Have you started writing any songs for the second album yet?

Yeah, we've done some writing, we’ve done some demo-ing and stuff, it’s going all right, you know. We haven’t had much of a chance to sit down and go through it…

It seems like as a band, you haven’t had that massive crossover, big crossover hits say, but you’ve still got a really big live following, and quite a large following in general, so does that not matter to you as a band, that you haven’t kind of had that one key hit yet, really?

Well as far as we’re concerned, our job is to write music, and go and play it to people, and you know, we’ve done our job, we’ve done that, and beyond that, it’s upto people to choose what music goes on Radio 1, and those kind of things. And, like I said, we wanted to make a second album. And that’s happened, so kind of irrelevant everything. And of course, it would have been nice to have had a song that appealed to more people, but it didn’t happen – and that’s fine, it really doesn’t matter to us.

In terms of the live set, are you thinking of sticking any new ones in there?

I think there’ll be 3 tonight that are new, that people won’t have heard before…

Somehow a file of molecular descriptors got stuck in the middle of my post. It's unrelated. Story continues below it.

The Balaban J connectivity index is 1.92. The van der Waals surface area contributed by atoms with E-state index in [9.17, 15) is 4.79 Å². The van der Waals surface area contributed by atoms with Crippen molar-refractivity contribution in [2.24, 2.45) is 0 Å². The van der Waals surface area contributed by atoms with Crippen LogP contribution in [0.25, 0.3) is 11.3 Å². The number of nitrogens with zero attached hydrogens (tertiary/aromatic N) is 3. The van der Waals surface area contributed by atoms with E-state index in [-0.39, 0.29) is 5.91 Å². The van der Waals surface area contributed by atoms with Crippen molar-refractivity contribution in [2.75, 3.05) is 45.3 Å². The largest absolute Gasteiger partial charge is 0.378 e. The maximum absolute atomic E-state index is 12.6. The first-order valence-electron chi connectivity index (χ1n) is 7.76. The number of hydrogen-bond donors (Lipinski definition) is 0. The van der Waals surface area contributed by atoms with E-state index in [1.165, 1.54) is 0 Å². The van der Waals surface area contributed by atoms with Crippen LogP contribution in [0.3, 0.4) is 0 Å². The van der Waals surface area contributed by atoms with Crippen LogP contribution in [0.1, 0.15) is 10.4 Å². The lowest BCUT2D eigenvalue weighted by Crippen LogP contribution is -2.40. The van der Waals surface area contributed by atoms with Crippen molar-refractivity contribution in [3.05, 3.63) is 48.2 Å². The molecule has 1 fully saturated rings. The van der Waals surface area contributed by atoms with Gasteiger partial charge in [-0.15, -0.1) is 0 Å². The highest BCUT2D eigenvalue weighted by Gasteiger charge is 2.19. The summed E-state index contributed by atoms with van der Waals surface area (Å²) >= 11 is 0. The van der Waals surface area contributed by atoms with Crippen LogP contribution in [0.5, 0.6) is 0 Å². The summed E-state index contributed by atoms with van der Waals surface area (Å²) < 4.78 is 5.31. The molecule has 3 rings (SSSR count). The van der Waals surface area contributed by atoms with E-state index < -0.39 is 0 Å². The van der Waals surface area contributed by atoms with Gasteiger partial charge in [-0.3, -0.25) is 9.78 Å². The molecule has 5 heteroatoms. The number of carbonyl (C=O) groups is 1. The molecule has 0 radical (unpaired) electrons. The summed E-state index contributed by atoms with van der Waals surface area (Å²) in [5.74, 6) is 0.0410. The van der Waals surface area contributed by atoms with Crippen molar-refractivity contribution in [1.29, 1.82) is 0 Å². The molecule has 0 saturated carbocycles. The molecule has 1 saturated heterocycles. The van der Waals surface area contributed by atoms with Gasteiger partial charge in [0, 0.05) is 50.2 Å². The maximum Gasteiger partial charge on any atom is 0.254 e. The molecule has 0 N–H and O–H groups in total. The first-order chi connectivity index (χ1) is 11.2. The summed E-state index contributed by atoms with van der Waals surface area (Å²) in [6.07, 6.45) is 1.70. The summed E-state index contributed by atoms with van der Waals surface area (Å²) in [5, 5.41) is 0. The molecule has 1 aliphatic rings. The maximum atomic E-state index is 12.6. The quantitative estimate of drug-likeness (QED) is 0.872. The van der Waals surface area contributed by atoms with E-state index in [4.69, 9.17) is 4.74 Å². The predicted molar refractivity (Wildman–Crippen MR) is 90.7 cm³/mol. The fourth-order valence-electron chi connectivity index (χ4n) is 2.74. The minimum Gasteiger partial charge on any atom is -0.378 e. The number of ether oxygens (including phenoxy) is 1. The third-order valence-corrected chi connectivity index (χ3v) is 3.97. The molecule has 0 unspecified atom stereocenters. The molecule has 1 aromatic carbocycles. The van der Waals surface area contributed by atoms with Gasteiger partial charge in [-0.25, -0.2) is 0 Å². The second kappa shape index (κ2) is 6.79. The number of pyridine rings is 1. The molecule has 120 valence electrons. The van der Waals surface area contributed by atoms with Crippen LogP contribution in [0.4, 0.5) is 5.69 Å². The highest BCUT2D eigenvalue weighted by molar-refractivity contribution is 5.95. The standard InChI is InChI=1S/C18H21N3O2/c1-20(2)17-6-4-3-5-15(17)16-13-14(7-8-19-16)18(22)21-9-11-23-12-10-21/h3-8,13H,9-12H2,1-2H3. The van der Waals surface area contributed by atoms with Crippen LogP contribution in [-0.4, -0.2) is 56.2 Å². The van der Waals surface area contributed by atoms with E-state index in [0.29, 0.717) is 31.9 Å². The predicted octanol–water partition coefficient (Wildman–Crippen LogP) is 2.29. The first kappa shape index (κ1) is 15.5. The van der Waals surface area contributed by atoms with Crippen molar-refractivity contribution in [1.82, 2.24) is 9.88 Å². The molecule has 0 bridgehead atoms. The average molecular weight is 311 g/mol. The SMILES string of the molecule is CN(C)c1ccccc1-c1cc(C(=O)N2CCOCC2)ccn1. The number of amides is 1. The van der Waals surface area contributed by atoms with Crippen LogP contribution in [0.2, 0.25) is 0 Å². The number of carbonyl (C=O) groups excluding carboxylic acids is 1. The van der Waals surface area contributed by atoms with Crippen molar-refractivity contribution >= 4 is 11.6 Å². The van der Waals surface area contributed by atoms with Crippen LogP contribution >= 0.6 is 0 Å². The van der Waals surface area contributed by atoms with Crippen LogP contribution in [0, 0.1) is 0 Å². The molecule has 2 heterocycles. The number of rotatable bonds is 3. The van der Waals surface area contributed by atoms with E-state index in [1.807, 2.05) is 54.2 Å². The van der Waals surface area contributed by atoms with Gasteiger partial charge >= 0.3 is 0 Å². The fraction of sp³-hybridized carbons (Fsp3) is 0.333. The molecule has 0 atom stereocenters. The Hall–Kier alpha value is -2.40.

Do you reckon they’ll fit with the rest of your set list?


No, people will be probably really bored by then, and not really care, but that’s fine, that’s what we expect.

Are these noticeably different, these tunes? Have you really grown up, and changed as a band?

Well I don’t think changed to be honest. I just think that hopefully our musicianship and our understanding of what we’re supposed to be – you know, each of our roles in the band, and yeah – I hope it just sounds better. And I think the live situation is always a hard place to debut songs for people, cos you’re kind of wanting to have a…you know, it’s nice to feel like you recognise things. But, also I think it’s important that people who’ve bothered to have seen us before get something that ..and feel that they were there, and they heard that for the first time there, and it was… And they’ve gone down well so far, and I think people have enjoyed it.

And as people have heard songs you've played already, they should be pretty receptive to new material, right?

Exactly. But if they’re not, that’s fine, you know. Not going to bully them into listening…if they don’t want to listen to it…

So, in terms of the next few months, it’s finish this tour, write new music and then record in January? Nothing beyond that? It’s just all about the second album now?

Yep. All about the second album. I think we’re going to Amsterdam to do one gig, and then I think that’s it.

Have you been thinking about producers, or anything about the second record like that?

We’re massive fans of Richard Hawley and he’s said that he wants to hear some of our demos, with a view to maybe producing some of our new songs, which would be an absolute dream come true for us, so hopefully we’ll get to go up to Sheffield, and do some recording at his studio, and if that happens, it’ll be proper. Yeah, it’ll be great. And beyond that, not really, just get them written, and see (a) who wants to do it, and (b) what we think would be appropriate.

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Published: 20/01/2008 at 04:26
Author: Amanda Briggs